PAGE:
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Idaho Murders Case- Bryan Kohberger

Bryan Kohberger, the suspect of the murder of four University of Idaho students last November, was identified driving across the country and was taken into custody. Reportedly he was pulled over twice, once for speeding and once for following too closely to a car in front of him. Whether this is a coincidence or a conspiracy, Denver Criminal Defense Attorney, Jeffrey Wolf, doesn’t think that can be concluded based on the little information we have thus far from law enforcement. In rural jurisdictions, Wolf iterates that it’s not uncommon to be pulled over for the aforementioned reasons, but he does think it is unusual that someone who knows they’re potentially being investigated for murdering four people, that they’d be more cautious & careful to abide by the rules of the road. As Wolf puts it, “this is a guy who thinks he’s smarter than he is, based on his own behavior.”

Is Bryan Kohberger carrying out odd activities in a Pennsylvania prison to think he can plead insanity? According to Jeffrey Wolf, attorney at Wolf Law, “the insanity defense has been eviscerated across the country almost uniformly.” In law school, students learn a lot of theories and common law and things that may no longer be active in the criminal justice system today. Bryan Kohberger had a criminology course on his master’s degree, so Wolf’s guess is that Kohberger learned a lot about the insanity defense but didn’t realize that once he gets out of school and reads case law, he’ll see that’s not really how it works. Wolf thinks “he’s got a pretty rude awakening coming his way”, once Kohberger gets transferred to Idaho assuming he meets with a public defender there as he did in Pennsylvania. Idaho got rid of its insanity defense back in the 1980s.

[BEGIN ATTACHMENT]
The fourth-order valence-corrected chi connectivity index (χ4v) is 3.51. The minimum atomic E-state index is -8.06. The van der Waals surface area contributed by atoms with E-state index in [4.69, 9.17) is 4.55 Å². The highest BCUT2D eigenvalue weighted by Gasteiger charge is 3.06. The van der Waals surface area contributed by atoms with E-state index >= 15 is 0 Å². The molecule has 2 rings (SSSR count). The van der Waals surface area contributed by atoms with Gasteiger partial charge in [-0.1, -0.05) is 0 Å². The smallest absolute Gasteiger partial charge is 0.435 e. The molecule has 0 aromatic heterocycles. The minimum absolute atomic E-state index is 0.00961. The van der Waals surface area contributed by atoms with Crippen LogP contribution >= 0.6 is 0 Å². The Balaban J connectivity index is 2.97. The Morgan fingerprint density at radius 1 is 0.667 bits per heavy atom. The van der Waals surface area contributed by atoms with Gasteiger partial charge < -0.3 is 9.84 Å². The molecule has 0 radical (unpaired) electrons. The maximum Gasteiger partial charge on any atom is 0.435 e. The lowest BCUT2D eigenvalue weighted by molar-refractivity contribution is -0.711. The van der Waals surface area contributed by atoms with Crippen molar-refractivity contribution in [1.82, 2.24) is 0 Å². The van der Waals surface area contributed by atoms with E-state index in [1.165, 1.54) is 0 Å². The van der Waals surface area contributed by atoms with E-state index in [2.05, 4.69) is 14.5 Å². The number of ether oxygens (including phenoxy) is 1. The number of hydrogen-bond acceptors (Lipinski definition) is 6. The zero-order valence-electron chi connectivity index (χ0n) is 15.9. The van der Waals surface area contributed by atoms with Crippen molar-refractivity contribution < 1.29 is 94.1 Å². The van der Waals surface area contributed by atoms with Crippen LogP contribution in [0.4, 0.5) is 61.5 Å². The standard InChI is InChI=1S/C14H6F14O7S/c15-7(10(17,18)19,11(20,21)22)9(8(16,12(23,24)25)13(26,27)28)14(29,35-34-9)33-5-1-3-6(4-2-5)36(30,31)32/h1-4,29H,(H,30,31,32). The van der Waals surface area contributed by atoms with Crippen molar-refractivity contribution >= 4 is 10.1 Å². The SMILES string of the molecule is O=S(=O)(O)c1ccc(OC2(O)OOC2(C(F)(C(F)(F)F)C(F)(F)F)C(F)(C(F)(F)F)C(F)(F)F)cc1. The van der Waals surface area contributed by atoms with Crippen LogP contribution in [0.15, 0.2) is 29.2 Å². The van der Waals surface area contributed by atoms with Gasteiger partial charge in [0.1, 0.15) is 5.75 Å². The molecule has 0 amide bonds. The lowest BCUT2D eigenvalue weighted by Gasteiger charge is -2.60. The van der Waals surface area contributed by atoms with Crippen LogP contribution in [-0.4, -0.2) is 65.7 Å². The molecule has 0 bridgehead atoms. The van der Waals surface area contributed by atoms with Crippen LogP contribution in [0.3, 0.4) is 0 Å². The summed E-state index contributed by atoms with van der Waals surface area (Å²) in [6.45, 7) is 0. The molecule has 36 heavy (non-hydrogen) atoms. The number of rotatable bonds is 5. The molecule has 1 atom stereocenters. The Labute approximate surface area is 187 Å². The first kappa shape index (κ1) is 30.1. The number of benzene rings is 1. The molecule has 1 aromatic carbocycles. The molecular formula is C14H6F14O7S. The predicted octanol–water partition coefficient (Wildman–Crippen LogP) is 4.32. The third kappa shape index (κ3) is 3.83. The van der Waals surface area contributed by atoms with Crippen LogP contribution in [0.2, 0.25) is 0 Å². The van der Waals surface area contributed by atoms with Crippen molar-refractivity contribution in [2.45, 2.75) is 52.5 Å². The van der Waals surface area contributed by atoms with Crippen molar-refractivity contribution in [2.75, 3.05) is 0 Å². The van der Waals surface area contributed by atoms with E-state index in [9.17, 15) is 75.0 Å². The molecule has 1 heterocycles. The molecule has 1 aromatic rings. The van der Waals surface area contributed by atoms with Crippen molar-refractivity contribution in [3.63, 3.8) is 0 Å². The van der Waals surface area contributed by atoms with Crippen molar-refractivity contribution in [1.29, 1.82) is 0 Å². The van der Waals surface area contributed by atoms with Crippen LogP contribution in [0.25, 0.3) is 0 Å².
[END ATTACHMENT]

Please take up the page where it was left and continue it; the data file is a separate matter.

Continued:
Investigators used genetic genealogy websites to link Bryan Kohberger to the murder of four Idaho students. His DNA was found in the trash left outside his family home in Pennsylvania. If DNA is to be valued as evidence, Jeffrey Wolf from Wolf Law says “we need to make sure that our DNA is private” because eventually those not involved in law enforcement will get their hands on it, like private companies, to use the DNA as they see fit. Websites like AncestryDNA, 23andMe, and FamilyTreeDNA, are the wave of the future but still are very dangerous. Privacy advocates are not involved in these websites, and the government simply is not talking about it and Wolf thinks it’s something we should definitely be talking about.